One category of old joke includes law firm names like “Dewey, Cheatem, and Howe.” Most of these jokes are not very good, and I prefer the baseball stathead jokes from Parks & Rec. But once in a while, you come across something perfect. Like the fact that this article (don’t ask why I needed to read it) quotes someone who works at a “a consulting agency for brand designs” who has the actual last name “Shillum.”
A remarkably stupid sentence:
“Even if confirmation bias is in play, that means there’s something to confirm.” -Barry Petchesky, On Philadelphia Fans, Deadspin.com, 4.19.2016, available here.
The author seems to have a rudimentary understanding of confirmation bias, but does not understand how a “hypothesis” works. Confirmation bias is when one credits information that supports a hypothesis, while disregarding information that discredits that hypothesis, solely because the information supports or discredits an existing preconception. It typically refers to the exact opposite of what Petchesky is trying to describe: people seeing evidence of things that don’t exist purely because they want to see it. By the logic of the sentence above, every time a proponent of intelligent design sees evidence of the Flood, we should take that itself as evidence of the Flood.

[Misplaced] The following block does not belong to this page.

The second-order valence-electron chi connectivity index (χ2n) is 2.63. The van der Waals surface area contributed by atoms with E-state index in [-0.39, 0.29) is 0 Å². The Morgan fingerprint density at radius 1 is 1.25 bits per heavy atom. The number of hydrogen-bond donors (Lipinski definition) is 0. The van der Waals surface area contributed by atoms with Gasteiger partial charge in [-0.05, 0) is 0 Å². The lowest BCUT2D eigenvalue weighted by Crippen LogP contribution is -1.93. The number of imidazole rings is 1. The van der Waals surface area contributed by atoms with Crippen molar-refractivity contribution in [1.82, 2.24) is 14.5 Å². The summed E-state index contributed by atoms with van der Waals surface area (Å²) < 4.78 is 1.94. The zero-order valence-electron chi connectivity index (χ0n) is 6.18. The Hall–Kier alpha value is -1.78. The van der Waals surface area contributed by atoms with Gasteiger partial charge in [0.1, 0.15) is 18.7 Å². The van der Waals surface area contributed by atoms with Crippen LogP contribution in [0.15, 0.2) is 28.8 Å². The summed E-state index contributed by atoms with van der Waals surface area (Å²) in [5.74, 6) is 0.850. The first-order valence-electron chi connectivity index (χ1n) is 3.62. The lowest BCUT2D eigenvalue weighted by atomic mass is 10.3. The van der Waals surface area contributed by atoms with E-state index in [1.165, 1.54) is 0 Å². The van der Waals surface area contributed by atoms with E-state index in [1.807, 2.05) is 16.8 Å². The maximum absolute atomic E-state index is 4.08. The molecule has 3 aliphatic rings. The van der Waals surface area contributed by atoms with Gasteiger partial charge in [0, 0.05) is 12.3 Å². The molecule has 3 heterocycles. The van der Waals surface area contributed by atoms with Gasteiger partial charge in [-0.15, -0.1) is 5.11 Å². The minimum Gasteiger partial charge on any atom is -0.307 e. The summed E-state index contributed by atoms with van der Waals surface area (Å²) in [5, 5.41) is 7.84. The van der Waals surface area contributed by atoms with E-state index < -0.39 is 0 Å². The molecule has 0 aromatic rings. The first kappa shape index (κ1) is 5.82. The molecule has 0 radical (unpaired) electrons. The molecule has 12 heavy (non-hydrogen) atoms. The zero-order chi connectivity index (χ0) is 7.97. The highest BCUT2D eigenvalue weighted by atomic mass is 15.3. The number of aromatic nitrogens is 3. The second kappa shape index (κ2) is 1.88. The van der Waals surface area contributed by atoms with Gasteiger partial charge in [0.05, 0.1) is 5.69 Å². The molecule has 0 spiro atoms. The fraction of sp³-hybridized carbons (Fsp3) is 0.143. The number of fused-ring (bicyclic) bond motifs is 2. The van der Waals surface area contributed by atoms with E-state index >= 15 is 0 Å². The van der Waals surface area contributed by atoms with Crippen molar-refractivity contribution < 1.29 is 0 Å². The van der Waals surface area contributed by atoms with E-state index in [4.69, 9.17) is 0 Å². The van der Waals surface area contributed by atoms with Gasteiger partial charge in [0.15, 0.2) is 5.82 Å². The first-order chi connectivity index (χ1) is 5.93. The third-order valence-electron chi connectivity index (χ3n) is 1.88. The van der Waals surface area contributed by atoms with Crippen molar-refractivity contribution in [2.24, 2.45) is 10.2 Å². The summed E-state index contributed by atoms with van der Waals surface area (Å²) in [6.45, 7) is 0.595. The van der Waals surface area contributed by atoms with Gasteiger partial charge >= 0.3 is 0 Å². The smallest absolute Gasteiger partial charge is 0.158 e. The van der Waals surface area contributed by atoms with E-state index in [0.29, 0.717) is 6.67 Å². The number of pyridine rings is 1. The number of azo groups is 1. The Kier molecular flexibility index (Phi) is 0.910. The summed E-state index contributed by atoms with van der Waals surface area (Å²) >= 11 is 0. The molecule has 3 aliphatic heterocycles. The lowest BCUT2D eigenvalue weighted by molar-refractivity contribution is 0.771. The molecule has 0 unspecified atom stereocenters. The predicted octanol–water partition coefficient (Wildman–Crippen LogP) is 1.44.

This should in no way be read as a defense of Philadelphia sports fans. We can show why they are awful without falling for confirmation bias or Petchesky’s terrible understanding of confirmation bias.
For the first time in nearly a decade, I’m starting the baseball season with optimism. I’m sure the Mets will find some way to make me regret that, but for now, here’s a distinction most baseball fans ignore:
When a batter hits a ball into fair territory, and the ball leaves the playing area, but does not do so on the fly (and at least 250 feet from home plate), the batter is awarded a double. See MLB Rule 6.09(e)-(h). The typical example of this is a ball bouncing over the outfield fence. Most fans would call this a “ground-rule double.” But it’s not. It’s an “automatic double.” A “ground-rule double” is one that is awarded based on the idiosyncratic rules of particular ballparks. Another summary is here.